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Many Republicans are rallying around Trump's false claim that infrastructure deal is 'fake'

·Senior Producer and Writer
·5-min read

As the House of Representatives prepares to vote Thursday on the bipartisan infrastructure deal, many House Republicans who have lined up against it argue that the bill is not about infrastructure at all.

“I've got serious reservations about the fact that, depending on whose numbers you believe, only 10% to 20% of that $1.1 trillion truly goes to infrastructure,” Rep. Buddy Carter (R., Ga.) told Yahoo Finance last week.

The language echoes an argument from former President Donald Trump. It's a “fake infrastructure deal” composed of “11% infrastructure and even that's not real infrastructure,” Trump said in an interview with Fox Business on Aug. 31.

But by any measure, the numbers from Trump and Carter, a Trump ally who voted to overturn the 2020 election even after a pro-Trump mob attacked the Capitol, don’t add up.

Nevertheless, it has been repeated often, especially by Trump-aligned House Republicans. Indiana Rep. Jim Banks, chairman of the Republican Study Committee, said Friday that “House Republicans remain unified in opposition to this fake infrastructure bill.” Banks had been selected by House GOP leader Kevin McCarthy (R., Calif.) to be the top Republican on the committee investigating the Jan. 6 Capitol insurrection, but was rejected by Speaker Nancy Pelosi (D., Calif.) for his actions on that day, including his vote to overturn the election after the violence.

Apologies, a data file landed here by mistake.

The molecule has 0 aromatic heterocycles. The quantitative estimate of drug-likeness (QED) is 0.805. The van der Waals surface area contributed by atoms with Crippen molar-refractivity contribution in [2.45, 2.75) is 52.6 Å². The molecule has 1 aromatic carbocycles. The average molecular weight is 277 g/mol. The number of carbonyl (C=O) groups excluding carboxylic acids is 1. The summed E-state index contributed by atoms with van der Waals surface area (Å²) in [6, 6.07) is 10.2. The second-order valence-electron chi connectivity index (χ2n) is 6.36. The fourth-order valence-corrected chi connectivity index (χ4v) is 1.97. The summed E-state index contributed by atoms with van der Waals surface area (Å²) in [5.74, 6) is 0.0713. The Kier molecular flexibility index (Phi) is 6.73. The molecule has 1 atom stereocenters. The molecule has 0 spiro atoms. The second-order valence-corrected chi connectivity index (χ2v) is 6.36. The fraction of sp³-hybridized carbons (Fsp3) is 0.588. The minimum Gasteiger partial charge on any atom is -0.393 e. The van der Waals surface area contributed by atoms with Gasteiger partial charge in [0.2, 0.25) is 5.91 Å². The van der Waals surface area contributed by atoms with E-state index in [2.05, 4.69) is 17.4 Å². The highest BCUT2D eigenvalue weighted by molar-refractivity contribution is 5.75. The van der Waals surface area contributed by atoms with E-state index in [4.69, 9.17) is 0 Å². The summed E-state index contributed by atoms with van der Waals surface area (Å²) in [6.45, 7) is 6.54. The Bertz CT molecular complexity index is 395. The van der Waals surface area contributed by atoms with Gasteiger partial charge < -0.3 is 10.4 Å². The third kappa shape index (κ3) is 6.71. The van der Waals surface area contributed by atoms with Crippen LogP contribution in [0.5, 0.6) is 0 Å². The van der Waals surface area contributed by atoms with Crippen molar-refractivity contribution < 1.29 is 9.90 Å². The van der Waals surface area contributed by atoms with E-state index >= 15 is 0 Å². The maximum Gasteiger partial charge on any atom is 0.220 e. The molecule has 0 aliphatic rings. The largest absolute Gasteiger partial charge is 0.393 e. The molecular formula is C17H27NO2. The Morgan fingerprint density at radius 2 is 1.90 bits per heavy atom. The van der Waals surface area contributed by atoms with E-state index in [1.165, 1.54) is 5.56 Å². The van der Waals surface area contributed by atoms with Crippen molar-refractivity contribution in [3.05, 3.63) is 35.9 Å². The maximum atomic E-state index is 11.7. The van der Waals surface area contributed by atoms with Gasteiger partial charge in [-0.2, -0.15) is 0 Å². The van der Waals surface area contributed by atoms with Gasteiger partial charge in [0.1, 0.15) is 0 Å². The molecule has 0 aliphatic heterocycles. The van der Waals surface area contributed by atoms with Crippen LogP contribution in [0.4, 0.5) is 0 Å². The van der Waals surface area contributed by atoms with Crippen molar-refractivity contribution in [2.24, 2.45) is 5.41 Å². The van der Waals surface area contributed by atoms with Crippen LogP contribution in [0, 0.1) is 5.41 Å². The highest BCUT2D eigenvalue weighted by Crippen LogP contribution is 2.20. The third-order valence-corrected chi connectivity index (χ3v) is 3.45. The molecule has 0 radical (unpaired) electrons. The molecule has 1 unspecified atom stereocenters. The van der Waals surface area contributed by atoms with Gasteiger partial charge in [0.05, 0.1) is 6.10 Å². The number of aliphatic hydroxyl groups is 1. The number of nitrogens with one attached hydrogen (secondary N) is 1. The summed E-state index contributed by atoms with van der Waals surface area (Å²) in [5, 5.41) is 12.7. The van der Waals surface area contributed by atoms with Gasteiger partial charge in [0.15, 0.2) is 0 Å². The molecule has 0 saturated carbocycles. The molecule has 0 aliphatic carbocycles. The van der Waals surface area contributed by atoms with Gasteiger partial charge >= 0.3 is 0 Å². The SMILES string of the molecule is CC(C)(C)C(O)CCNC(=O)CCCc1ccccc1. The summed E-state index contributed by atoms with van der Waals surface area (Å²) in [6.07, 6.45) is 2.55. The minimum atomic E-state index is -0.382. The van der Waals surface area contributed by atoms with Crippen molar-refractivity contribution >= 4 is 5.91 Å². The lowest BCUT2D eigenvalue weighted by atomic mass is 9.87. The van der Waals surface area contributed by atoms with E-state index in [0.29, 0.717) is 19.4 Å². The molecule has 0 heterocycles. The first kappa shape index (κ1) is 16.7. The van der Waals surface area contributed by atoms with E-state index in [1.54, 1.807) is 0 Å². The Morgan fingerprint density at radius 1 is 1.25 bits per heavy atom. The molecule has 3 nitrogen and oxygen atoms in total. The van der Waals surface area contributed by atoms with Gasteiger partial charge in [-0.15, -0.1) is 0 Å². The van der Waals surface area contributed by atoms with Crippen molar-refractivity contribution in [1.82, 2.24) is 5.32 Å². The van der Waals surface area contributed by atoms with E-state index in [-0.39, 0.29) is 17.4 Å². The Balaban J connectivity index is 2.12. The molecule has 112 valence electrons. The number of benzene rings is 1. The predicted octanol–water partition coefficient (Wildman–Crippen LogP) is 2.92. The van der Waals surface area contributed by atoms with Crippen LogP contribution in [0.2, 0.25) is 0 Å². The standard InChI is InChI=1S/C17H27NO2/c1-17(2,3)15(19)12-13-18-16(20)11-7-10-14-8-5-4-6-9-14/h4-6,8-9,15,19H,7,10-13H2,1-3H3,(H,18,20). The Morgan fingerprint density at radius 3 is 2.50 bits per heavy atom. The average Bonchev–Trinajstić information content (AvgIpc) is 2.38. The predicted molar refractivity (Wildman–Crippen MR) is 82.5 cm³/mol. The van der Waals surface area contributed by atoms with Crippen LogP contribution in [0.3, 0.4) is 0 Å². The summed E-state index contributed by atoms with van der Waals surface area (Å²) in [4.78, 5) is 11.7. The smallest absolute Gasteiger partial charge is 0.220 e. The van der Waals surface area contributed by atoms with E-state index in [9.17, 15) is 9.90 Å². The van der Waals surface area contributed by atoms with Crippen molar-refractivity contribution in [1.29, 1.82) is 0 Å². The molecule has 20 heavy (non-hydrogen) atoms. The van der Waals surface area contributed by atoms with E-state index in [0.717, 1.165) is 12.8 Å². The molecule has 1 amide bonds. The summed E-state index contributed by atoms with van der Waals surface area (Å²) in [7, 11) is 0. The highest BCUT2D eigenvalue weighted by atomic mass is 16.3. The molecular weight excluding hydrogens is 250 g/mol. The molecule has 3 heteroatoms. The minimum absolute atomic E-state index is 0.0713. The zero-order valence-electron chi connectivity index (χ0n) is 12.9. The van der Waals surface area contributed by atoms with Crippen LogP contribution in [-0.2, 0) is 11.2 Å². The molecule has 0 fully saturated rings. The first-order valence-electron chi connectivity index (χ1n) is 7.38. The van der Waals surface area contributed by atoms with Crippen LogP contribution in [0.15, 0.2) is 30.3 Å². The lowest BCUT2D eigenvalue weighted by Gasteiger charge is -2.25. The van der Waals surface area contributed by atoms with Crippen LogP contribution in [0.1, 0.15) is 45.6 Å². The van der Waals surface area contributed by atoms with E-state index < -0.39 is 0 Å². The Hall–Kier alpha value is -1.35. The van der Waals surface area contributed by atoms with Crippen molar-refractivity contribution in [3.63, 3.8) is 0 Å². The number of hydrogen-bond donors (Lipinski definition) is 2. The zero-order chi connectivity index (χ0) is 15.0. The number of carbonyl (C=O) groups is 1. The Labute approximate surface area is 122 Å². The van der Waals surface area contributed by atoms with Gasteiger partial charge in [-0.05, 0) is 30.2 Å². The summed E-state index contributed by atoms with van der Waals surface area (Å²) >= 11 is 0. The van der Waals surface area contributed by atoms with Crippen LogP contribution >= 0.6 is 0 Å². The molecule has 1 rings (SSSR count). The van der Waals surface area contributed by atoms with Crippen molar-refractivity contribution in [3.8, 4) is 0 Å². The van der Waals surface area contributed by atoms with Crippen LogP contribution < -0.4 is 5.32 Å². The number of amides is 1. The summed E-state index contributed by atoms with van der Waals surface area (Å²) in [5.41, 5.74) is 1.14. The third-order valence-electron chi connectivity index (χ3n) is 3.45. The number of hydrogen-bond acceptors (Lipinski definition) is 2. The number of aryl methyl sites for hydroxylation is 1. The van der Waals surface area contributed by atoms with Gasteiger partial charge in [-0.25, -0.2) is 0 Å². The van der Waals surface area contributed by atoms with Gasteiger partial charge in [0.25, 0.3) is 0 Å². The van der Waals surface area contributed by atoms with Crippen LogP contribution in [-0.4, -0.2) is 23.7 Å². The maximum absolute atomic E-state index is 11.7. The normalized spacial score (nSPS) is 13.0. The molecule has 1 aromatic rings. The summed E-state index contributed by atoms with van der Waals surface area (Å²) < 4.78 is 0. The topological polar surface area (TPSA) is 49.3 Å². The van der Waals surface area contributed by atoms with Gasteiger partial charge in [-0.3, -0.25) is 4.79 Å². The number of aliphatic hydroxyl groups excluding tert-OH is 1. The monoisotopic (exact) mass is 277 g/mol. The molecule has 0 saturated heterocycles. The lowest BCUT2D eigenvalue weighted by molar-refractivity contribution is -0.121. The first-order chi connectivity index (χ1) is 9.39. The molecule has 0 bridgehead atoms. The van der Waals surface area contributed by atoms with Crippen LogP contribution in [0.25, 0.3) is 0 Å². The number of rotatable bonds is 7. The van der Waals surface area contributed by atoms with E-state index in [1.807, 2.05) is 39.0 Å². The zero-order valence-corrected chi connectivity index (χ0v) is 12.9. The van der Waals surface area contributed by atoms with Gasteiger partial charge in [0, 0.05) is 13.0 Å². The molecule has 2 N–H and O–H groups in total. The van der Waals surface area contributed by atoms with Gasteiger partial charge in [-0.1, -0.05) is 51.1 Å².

What's in the infrastructure bill

The 2,702-page infrastructure bill contains about $550 billion in new spending. It was summarized by the White House and backed up by multiple independent analyses and is largely clear as to its major provisions.

  • About 20% of the new money goes to fund roads, bridges, and other surface transportation programs ($110 billion)

  • Just under 20% is allocated for public transit and passenger and freight rail ($105 billion)

  • Just under 8% is for seaports and airports ($42 billion)

  • About 12% is for improving broadband access ($65 billion)

  • Another 10% goes to improve the water system and replace lead pipes ($55 billion)

  • 28% goes toward an array of provisions related to energy, the environment, and climate change, from upgrading the electric grid to a new fleet of electric vehicle charging stations to cleaning up Superfund sites.

The legislation agreed to in the Senate authorizes $550 billion in new spending. Some lawmakers like to refer to the bill as a $1.1 trillion or $1.2 trillion package because it also includes funding for highways and other projects that are allotted every year.

In the end, 19 Republican senators voted in favor of the package, including Senate Minority Leader Mitch McConnell (R., Ky.), along with all 50 Democrats. 

In his conversation with Yahoo Finance, Carter listed the areas where “I think all of us would agree" are infrastructure: roads, bridges, airports, seaports, broadband, high-speed internet.

Those provisions alone account for almost 60% of the new spending in the bill.